12. Whiskey says:

    Would killing Assange have a material impact, however?I mean, he has an organization that would presumably simply elect/select a new President, and continue the same thing? I mean yes there is a risk, but also a reward. Low-level gang bangers take similar risks (rivals will kill them) for rewards far less (respect, a measure of infamy/fear, better quality of women).Generally the pattern of intimidation killings is fairly clear: various associates are killed and the offer of "plomo o plata" which is literally lead or silver. We have not seen that, and tellingly WikiLeaks has not sent any corporate honcho to jail or produced charges.For all of WikiLeaks hype, no massive corporate wrongdoing with smoking gun memos have been released. Not for BP, not for RJR, not for GE, not for much of anyone so far. The main target has been … the US government. In itself significant. In that there is no blackmail money in it, so the money must come from somewhere else.

  13. “Can China grow at a 8% rate, year after year? No. At a certain point, the growth created by building roads and electrifying villages comes to an end, and economies either transition to higher value growth (Japan, South Korea, West Germany) or fail”China is already transitioning to higher value growth. China is developing a significant technological lead on the US. For example, the US does not make the blue light semiconductor lasers or DVD device needs. China does. Your computer's memory chips were probably made in China. China is using made-in-China coal-to-liquids technology. Everyone else is using forty year old made-in-South-Africa coal to liquids technology. China's nuclear reactors are running at higher temperatures than our nuclear reactors. China leads the world in internet mediated transactions.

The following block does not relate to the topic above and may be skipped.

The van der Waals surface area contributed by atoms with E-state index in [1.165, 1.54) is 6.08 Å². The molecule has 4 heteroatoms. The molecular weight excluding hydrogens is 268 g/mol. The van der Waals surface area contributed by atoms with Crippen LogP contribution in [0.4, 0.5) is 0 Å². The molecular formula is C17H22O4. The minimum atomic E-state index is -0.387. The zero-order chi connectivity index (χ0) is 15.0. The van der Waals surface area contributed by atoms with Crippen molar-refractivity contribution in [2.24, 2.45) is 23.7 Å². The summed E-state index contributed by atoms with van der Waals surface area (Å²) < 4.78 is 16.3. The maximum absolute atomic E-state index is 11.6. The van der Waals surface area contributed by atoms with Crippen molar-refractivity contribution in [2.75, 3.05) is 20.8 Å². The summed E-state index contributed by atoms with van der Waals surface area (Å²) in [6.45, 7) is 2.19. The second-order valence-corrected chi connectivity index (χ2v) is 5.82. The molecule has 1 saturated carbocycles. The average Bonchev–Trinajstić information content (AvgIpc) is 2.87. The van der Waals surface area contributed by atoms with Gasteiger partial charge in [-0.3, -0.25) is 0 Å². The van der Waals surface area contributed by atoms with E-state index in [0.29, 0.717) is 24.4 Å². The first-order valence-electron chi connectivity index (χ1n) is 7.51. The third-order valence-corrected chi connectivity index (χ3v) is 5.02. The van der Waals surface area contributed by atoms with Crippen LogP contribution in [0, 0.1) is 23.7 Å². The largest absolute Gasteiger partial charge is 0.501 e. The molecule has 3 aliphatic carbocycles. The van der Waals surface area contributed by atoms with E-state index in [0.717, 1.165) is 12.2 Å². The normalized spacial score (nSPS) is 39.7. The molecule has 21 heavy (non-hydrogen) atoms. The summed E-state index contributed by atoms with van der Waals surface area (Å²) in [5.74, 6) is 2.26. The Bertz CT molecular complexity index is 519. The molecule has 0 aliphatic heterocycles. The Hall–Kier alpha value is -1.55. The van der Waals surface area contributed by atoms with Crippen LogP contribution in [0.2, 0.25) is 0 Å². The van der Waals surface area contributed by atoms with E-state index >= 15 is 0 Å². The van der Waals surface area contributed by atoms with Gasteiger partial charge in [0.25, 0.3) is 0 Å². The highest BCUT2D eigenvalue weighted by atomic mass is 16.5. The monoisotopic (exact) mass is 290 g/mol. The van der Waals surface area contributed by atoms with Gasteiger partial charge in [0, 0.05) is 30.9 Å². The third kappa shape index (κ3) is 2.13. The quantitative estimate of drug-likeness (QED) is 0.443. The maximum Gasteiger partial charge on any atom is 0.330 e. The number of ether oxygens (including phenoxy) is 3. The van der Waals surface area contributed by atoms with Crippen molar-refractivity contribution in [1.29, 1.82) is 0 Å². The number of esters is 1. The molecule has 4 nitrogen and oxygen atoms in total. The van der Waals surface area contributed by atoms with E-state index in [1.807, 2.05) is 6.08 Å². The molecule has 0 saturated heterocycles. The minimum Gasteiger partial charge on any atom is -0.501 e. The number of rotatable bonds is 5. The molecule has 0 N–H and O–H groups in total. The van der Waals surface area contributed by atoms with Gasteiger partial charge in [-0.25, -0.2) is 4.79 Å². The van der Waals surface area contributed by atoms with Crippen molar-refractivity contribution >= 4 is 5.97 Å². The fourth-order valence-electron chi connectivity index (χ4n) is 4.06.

14. Whiskey, now that Assange is an official Alpha bad-boy since he has been publicly accused of bedding two attractive women in the same week, one of them in her 20s, does that guarantee female support of his cause? And from the report I read today he's not just bedding them – he gets them to pay for everything as well. Alpha times 2.

  15. **** ***** says:

    i was combing through some of the doucments, and i found it odd that there seemed to be very little spying regarding China as well. just stuff, we all, already, basically know. especially since they are such a world power in terms of economic growth, ignoring copyright laws, and their support of North Korea in general.

  16. Anonymous says:

    Israel of course! Raeding all the crap about how every Arab country wants to attack Iran pretty much shows that!

  17. Anonymous says:

    "not including Assange's likely generous salary"thanks for including that at the start so i knew for sure you had no idea what you were going on about considering Julian doesn't receive a salary.get your facts right